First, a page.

Thursday, April 14, 2016

Whistler’s Mother – Art For Art’s Sake

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Whistler’s Mother – National Gallery of Victoria

Yesterday I took advantage of Senior’s Card discount day and went to the Whistler’s Mother Exhibition at the National Gallery of Victoria.

I’ve always been a bit of a fan of Whistler’s art, not necessarily his most famous work which was the focus of this exhibition, but his wonderful minimalist water colours, like the one below scanned from American Watercolours, a large art book in my personal library.

Grey and Silver: Pier, Southend, early 1880s

The exhibition is fairly small, though educational, with the painting of Whistler’s Mother being the feature work. Several other works of art are displayed as well,  Australian artists who were influenced by the painting, and several Japanese art works.  Japanese art was a major influence on the art world of the mid to late 19th Century, and Whistler’s Mother is a prime example of how aspects of Japanese art are incorporated in the paintings of the period.

Several sets of Whistler’s etchings were also on display – his  English,French and Venice sets in particular.

When you first walk into the exhibition there were three striking caricatures of Whistler. He was apparently a flamboyant and colourful character and a proponent of the Aesthetic Movement, who believed in the idea of art for art’s sake..

Monocle right eye, portrait of J. M. Whistler (detail) c. 1899 by Mortimer Menpes

Whistler caricature by Aubrey Beardsley

You pass through several rooms before you finally arrive at the famous portrait, spotlit in a room by itself.

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Whistler’s Mother painting

There weren’t all that many people taking in this particular exhibition, so there was no difficulty in getting up close to the picture.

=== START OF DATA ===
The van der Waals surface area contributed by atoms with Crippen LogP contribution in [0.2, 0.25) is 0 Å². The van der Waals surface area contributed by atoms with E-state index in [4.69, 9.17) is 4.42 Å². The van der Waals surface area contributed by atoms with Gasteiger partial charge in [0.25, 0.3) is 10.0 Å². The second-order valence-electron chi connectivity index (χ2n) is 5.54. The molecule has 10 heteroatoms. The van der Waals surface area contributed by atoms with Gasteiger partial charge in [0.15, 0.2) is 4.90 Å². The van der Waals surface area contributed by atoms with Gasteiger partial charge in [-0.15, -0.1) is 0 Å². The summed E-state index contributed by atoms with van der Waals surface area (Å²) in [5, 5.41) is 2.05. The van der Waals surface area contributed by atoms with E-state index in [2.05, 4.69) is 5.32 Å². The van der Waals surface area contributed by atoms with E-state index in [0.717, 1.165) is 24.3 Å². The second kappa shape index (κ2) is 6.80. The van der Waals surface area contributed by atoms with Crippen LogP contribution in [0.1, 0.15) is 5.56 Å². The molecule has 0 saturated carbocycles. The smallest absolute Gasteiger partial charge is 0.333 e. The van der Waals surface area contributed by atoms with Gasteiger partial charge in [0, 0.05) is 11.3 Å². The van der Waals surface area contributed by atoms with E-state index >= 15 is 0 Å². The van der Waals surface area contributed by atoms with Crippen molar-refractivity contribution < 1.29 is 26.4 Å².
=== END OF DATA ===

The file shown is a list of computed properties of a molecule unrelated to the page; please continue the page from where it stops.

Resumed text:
After leaving the Whistler exhibition I cruised through several rooms of art, trying to find an exit. Thus I ambled through European Art, Porcelain and Decorative Arts before finding the down escalator.

I photographed the claw foot of an elaborate table in the European Art section, as I have a fondness for claw footed furniture and this was a particularly attractive foot.

clawed foot

And I was amused by of the following cartoon for Mental Energy by James Gillray. The character looks the opposite of mentally energised!

mental energy

All in all, it was a pleasant exhibition well worth attending.


Whispering Gums said...

It's amazing isn't it how seeing a lovely exhibition lifts the heart. This sounds really enjoyable, and I love that Whistler's mother is in a room on its own.

We saw the Nefertiti bust in Berlin a couple of years ago, and it was in a room of its own. Just magical. I suppose you could argue against this sort of lauding of one piece of art over others, but if it is special, it's nice for it to be given some sort of gravitas. In the Nefertiti example, you could take photos in all the other gallery rooms except that one. At first I was sorry, but in a way it was nice to be made to focus on it. I remember it so strongly.

Sorry for the rant. I think we don't see enough American art so it's great that NGV has done this exhibition.

Anne S said...

I think I'd prefer to have seen Nefertiti rather than Whistler's Mum. But you are right that viewing fine art is uplifting to the heart and soul.

And I also agree that we don't get to see American Art in Australia. I'd love to see a retrospective of Homer Winslow, another of my favourite painters who happens to be American. I did see some of his art in New York at the Metropolitan Museum of Art, but it 's all a bit hazy these days.